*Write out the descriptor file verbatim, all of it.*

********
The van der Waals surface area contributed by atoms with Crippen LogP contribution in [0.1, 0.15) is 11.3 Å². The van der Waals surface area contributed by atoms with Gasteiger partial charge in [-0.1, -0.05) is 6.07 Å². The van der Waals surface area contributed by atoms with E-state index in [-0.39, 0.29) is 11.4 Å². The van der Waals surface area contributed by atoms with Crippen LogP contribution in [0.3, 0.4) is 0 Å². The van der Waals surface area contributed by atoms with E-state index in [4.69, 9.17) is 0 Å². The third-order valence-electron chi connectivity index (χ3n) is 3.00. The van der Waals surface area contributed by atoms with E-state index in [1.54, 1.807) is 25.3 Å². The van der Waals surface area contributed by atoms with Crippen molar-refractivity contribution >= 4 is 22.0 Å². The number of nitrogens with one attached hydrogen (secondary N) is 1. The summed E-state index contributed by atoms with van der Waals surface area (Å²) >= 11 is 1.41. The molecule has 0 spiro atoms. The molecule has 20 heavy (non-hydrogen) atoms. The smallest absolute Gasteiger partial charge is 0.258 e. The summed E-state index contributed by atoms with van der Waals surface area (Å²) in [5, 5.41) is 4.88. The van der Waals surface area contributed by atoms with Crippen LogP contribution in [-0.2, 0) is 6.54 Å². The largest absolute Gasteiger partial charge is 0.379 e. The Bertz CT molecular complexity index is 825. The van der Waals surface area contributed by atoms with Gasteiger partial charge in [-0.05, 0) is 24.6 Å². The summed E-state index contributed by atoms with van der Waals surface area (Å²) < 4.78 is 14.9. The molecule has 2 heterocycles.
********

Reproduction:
The van der Waals surface area contributed by atoms with Crippen LogP contribution in [0.1, 0.15) is 11.3 Å². The van der Waals surface area contributed by atoms with Gasteiger partial charge in [-0.1, -0.05) is 6.07 Å². The van der Waals surface area contributed by atoms with E-state index in [-0.39, 0.29) is 11.4 Å². The van der Waals surface area contributed by atoms with Crippen LogP contribution in [0.3, 0.4) is 0 Å². The van der Waals surface area contributed by atoms with E-state index in [4.69, 9.17) is 0 Å². The third-order valence-electron chi connectivity index (χ3n) is 3.00. The van der Waals surface area contributed by atoms with E-state index in [1.54, 1.807) is 25.3 Å². The van der Waals surface area contributed by atoms with Crippen molar-refractivity contribution >= 4 is 22.0 Å². The number of nitrogens with one attached hydrogen (secondary N) is 1. The summed E-state index contributed by atoms with van der Waals surface area (Å²) >= 11 is 1.41. The molecule has 0 spiro atoms. The molecule has 20 heavy (non-hydrogen) atoms. The smallest absolute Gasteiger partial charge is 0.258 e. The summed E-state index contributed by atoms with van der Waals surface area (Å²) in [5, 5.41) is 4.88. The van der Waals surface area contributed by atoms with Crippen LogP contribution in [-0.2, 0) is 6.54 Å². The largest absolute Gasteiger partial charge is 0.379 e. The Bertz CT molecular complexity index is 825. The van der Waals surface area contributed by atoms with Gasteiger partial charge in [-0.05, 0) is 24.6 Å². The summed E-state index contributed by atoms with van der Waals surface area (Å²) < 4.78 is 14.9. The molecule has 2 heterocycles.